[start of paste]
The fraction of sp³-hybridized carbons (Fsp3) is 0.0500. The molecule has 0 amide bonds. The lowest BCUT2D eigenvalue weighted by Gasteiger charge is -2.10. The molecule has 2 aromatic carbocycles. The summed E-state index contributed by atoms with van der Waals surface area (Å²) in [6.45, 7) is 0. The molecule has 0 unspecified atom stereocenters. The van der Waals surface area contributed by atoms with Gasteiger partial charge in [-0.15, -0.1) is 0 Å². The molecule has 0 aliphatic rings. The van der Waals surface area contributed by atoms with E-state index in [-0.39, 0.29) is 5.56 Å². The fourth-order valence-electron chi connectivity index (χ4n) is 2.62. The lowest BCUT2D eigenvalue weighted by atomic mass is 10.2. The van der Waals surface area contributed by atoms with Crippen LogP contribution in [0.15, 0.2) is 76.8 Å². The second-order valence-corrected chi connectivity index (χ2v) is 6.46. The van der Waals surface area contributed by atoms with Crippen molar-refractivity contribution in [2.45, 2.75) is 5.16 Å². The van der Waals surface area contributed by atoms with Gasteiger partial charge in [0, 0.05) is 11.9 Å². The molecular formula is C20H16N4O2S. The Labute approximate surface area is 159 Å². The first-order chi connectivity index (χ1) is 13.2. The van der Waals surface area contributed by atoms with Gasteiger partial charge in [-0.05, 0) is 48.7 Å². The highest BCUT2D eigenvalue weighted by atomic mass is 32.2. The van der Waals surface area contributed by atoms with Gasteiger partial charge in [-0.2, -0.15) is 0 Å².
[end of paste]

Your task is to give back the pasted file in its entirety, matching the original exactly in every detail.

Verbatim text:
The fraction of sp³-hybridized carbons (Fsp3) is 0.0500. The molecule has 0 amide bonds. The lowest BCUT2D eigenvalue weighted by Gasteiger charge is -2.10. The molecule has 2 aromatic carbocycles. The summed E-state index contributed by atoms with van der Waals surface area (Å²) in [6.45, 7) is 0. The molecule has 0 unspecified atom stereocenters. The van der Waals surface area contributed by atoms with Gasteiger partial charge in [-0.15, -0.1) is 0 Å². The molecule has 0 aliphatic rings. The van der Waals surface area contributed by atoms with E-state index in [-0.39, 0.29) is 5.56 Å². The fourth-order valence-electron chi connectivity index (χ4n) is 2.62. The lowest BCUT2D eigenvalue weighted by atomic mass is 10.2. The van der Waals surface area contributed by atoms with Crippen LogP contribution in [0.15, 0.2) is 76.8 Å². The second-order valence-corrected chi connectivity index (χ2v) is 6.46. The van der Waals surface area contributed by atoms with Crippen molar-refractivity contribution in [2.45, 2.75) is 5.16 Å². The van der Waals surface area contributed by atoms with Gasteiger partial charge in [0, 0.05) is 11.9 Å². The molecular formula is C20H16N4O2S. The Labute approximate surface area is 159 Å². The first-order chi connectivity index (χ1) is 13.2. The van der Waals surface area contributed by atoms with Gasteiger partial charge in [-0.05, 0) is 48.7 Å². The highest BCUT2D eigenvalue weighted by atomic mass is 32.2. The van der Waals surface area contributed by atoms with Gasteiger partial charge in [-0.2, -0.15) is 0 Å².